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Maximizing Education Reform in the Stimulus Bill: Enhancing Summer Learning Programs MS Word PDF - A joint paper from the Education Commission of the States and the National Center for Summer Learning at Johns Hopkins University identifies how states can use summer learning programs to maximize new federal funds while also increasing their chances of receiving additional federal funding through the Race to the Top awards program. (Jeff Smink and Mike Griffith, Education Commission of the States and National Center for Summer Learning at Johns Hopkins University, April 2009)...

Impacts of a Summer Learning Program - A growing body of evidence indicates that the test scores of low-income children drop significantly relative to their higher-income counterparts during the summer months. This study evaluates the effectiveness of the Building Educated Leaders for Life (BELL) program – a summer program designed to improve academic skills, parental involvement, academic self-perceptions, and social behaviors among low- income children and families. The study found that children in the BELL treatment group gained about a month’s worth of reading skills more than their counterparts in the comparison group during the summer. The study also found evidence of positive impacts on the degree to which parents encouraged their children to read. No impacts were found on academic-self perceptions or social behaviors. (Duncan Chaplin and Jeffrey Capizzano, The Urban Institute, August 2006) ...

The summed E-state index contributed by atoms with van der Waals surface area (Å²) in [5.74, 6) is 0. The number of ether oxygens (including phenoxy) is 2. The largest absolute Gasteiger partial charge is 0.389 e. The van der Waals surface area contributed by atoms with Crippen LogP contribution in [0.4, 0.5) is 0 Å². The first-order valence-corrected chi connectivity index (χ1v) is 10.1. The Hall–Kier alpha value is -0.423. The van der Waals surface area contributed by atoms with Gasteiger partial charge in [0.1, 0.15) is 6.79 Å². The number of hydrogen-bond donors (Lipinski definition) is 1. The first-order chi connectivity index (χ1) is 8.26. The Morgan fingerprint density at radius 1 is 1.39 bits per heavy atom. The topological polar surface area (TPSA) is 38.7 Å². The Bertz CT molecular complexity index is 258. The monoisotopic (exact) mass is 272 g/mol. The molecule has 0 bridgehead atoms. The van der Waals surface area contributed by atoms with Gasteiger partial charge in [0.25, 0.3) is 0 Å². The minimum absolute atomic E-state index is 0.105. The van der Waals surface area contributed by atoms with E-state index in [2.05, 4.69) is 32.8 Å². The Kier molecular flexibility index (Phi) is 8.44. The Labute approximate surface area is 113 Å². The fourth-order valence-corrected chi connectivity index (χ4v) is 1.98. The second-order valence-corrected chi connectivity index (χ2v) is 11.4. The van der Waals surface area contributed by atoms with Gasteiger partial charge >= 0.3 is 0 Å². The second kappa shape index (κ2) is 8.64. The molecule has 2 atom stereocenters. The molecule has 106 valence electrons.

Summer Learning Opportunities in High-poverty Schools - Extended learning opportunities (ELO) programs provide an increasingly important link between the needs of low-income students and the demands of standards-based educational reforms, as they support the academic and social development of students during nontraditional school hours. This report profiles five summer ELO programs that have contributed to improved student achievement in high-poverty schools. (Council of Chief State School Officers, January 2005)...

Summer Learning Loss: The Problem and Some Solutions - This two-page paper, by Harris Cooper, discusses how American students suffer significant learning loss during the long summer break. Citing studies on the subject, the author details how and why knowledge retention occurs during this time, with reading skills deteriorating most among those who are disadvantaged, and loss of math skills appearing in all groups. Cooper lists three commonly advanced ideas to eliminate summer learning loss: extending the school year, noting that students in the U.S. spend less time in class than students in most other industrialized countries; expanding summer school offerings; and modifying the school calendar. The author summarizes the strengths and limitations. (Harris Cooper, ERIC Digest, May 2003)...

Making Use of Summer Time MS Word PDF - This "Stateline" article examines how state policy might support the seven features of effective summer school programs suggested by the Southern Regional Education Board in the report Summer School: Unfulfilled Promise. (Kathy Christie, Phi Delta Kappan, March 2003. Reprinted with permission.)...